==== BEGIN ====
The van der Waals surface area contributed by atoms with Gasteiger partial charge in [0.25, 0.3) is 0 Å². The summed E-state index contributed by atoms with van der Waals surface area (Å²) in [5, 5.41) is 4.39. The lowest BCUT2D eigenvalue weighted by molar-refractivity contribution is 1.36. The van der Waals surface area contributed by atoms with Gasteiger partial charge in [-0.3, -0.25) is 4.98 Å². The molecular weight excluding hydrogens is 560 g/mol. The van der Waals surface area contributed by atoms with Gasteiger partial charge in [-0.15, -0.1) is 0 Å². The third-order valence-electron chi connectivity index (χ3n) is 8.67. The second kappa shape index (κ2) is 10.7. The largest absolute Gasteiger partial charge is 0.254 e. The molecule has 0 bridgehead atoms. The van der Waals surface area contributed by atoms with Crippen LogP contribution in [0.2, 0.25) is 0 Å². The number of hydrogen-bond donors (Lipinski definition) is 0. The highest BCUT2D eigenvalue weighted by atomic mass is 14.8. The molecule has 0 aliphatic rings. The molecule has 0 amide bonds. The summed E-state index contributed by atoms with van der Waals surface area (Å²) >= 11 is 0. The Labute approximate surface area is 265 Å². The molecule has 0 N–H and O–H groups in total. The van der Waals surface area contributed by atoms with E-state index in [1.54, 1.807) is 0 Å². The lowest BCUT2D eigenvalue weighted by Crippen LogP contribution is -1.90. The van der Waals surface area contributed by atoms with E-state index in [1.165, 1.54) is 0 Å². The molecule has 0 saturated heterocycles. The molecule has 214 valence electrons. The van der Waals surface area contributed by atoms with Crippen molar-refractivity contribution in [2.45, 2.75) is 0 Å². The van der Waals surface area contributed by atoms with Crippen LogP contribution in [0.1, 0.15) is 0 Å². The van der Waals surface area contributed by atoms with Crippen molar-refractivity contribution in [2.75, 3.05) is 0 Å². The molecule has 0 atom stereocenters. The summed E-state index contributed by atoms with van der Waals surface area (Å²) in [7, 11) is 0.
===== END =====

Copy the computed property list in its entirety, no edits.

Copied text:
The van der Waals surface area contributed by atoms with Gasteiger partial charge in [0.25, 0.3) is 0 Å². The summed E-state index contributed by atoms with van der Waals surface area (Å²) in [5, 5.41) is 4.39. The lowest BCUT2D eigenvalue weighted by molar-refractivity contribution is 1.36. The van der Waals surface area contributed by atoms with Gasteiger partial charge in [-0.3, -0.25) is 4.98 Å². The molecular weight excluding hydrogens is 560 g/mol. The van der Waals surface area contributed by atoms with Gasteiger partial charge in [-0.15, -0.1) is 0 Å². The third-order valence-electron chi connectivity index (χ3n) is 8.67. The second kappa shape index (κ2) is 10.7. The largest absolute Gasteiger partial charge is 0.254 e. The molecule has 0 bridgehead atoms. The van der Waals surface area contributed by atoms with Crippen LogP contribution in [0.2, 0.25) is 0 Å². The number of hydrogen-bond donors (Lipinski definition) is 0. The highest BCUT2D eigenvalue weighted by atomic mass is 14.8. The molecule has 0 aliphatic rings. The molecule has 0 amide bonds. The summed E-state index contributed by atoms with van der Waals surface area (Å²) >= 11 is 0. The Labute approximate surface area is 265 Å². The molecule has 0 N–H and O–H groups in total. The van der Waals surface area contributed by atoms with E-state index in [1.54, 1.807) is 0 Å². The lowest BCUT2D eigenvalue weighted by Crippen LogP contribution is -1.90. The van der Waals surface area contributed by atoms with E-state index in [1.165, 1.54) is 0 Å². The molecule has 0 saturated heterocycles. The molecule has 214 valence electrons. The van der Waals surface area contributed by atoms with Crippen molar-refractivity contribution in [2.45, 2.75) is 0 Å². The van der Waals surface area contributed by atoms with Crippen LogP contribution in [0.1, 0.15) is 0 Å². The van der Waals surface area contributed by atoms with Crippen molar-refractivity contribution in [2.75, 3.05) is 0 Å². The molecule has 0 atom stereocenters. The summed E-state index contributed by atoms with van der Waals surface area (Å²) in [7, 11) is 0.